The ordinary people who made up the largest section of the population in the cities and towns in the Roman world were largely ignored by contemporary writers and have often been marginalised in traditional studies of Roman urbanism, but research into their patterns of work and social interaction have increased markedly in recent years. This book has come out of a conference on 'Roman Working Lives and Urban Living' held at the University of Durham in 2001. The conference was planned as a forum for people researching urban space and architecture, commercial and retail structures, organisation of craft activity and social theory. The twelve papers presented here have been organised into two categories: Urban living and the settings for working lives and People at work: Owners, and artisans, crafts and professions . The range of topics and variety of approaches in the papers emphasise the wealth of the material available, and it is hoped that this will stimulate further research into the lives of the 'silent voices' of Roman urban society.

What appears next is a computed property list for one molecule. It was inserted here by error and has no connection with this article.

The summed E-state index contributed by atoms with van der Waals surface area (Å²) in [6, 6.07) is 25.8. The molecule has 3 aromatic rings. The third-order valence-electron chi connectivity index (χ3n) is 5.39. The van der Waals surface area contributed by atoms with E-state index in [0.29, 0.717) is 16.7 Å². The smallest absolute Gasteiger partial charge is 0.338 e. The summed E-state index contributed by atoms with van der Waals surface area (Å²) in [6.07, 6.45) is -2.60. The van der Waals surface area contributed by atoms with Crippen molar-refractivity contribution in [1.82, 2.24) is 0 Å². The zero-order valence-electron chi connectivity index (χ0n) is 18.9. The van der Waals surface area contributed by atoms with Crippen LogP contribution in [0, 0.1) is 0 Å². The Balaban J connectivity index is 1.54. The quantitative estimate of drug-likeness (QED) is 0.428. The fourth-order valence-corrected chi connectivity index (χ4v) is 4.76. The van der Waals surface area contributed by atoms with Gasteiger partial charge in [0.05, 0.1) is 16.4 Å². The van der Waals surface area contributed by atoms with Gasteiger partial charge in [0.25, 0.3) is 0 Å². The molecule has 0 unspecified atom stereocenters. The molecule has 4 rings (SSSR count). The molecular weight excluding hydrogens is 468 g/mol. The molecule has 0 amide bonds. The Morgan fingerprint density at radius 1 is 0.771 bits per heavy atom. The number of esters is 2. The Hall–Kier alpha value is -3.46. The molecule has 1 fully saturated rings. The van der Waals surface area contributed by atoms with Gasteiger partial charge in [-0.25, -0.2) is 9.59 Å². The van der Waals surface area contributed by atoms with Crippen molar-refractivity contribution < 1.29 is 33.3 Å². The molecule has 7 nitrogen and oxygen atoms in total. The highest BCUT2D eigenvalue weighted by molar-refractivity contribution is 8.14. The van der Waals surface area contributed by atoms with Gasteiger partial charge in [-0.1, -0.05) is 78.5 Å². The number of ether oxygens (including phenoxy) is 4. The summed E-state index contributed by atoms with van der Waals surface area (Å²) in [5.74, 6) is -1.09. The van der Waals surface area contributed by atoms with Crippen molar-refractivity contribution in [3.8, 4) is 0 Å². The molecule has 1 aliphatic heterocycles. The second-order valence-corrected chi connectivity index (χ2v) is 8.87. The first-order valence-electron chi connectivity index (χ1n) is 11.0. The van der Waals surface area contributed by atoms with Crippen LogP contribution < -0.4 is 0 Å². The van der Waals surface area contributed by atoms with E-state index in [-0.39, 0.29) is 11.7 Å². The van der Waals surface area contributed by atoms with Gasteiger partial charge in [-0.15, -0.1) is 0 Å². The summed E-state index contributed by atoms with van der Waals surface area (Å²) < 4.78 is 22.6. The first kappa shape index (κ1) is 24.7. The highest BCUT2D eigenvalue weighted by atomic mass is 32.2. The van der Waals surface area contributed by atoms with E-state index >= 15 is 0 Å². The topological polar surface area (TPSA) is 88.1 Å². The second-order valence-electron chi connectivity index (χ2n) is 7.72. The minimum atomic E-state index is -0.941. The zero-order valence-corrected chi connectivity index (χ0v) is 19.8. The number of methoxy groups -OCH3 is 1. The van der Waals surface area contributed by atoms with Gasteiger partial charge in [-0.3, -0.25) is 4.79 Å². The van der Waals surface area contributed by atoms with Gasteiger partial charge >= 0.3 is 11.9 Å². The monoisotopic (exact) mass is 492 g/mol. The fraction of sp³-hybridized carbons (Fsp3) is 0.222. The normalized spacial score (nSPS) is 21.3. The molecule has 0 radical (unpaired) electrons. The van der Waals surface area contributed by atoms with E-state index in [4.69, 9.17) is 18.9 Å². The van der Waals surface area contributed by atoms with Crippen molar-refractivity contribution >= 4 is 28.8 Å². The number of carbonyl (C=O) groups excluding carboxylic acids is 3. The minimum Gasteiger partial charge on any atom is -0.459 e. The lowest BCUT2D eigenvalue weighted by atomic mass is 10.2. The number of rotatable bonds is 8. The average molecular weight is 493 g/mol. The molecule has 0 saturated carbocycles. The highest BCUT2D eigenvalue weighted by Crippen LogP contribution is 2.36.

Jennifer Price is Emeritus Professor of Roman Provincial Archaeology at Durham University, UK. Her PhD in Archaeology from Cardiff University, UK was on Roman glass in Spain and she has longstanding research interests in Roman and early Medieval glass fro Jennifer Price is Emeritus Professor of Roman Provincial Archaeology at Durham University, UK. Her PhD in Archaeology from Cardiff University, UK was on Roman glass in Spain and she has longstanding research interests in Roman and early Medieval glass from archaeological sites in western Europe and the Mediterranean region.
Urban Living and the Settings for Working Lives Beating the bounds: Ritual and the articulation of urban space in Roman Britain (Simon Esmonde Cleary) Domestic architecture and social discourse in Roman towns (Dominic Perring) The commercial landscape of Ostia (Janet DeLaine) The shops and workshops of Roman Britain (Ardle Mac Mahon) The taberna counters of Pompeii and Herculaneum (Ardle Mac Mahon) People at Work: Owners and Artisans, Crafts and Professions Re-thinking the social organisation of trade and industry in first century AD Pompeii (Damian Robinson) Of lumberjacks and brick stamps: Working with the Tiber as infrastructure (Shawn Graham) The shopkeepers and craft-workers of Roman London (Jenny Hall) Pottery in urban Romano-British life (Jeremy Evans) Glass-working and glassworkers in cities and towns (Jennifer Price) How many lives depended on plants? Specialisation and agricultural production at Pompeii (Mariana Ciaraldi) The role of doctors in the city (Ralph Jackson)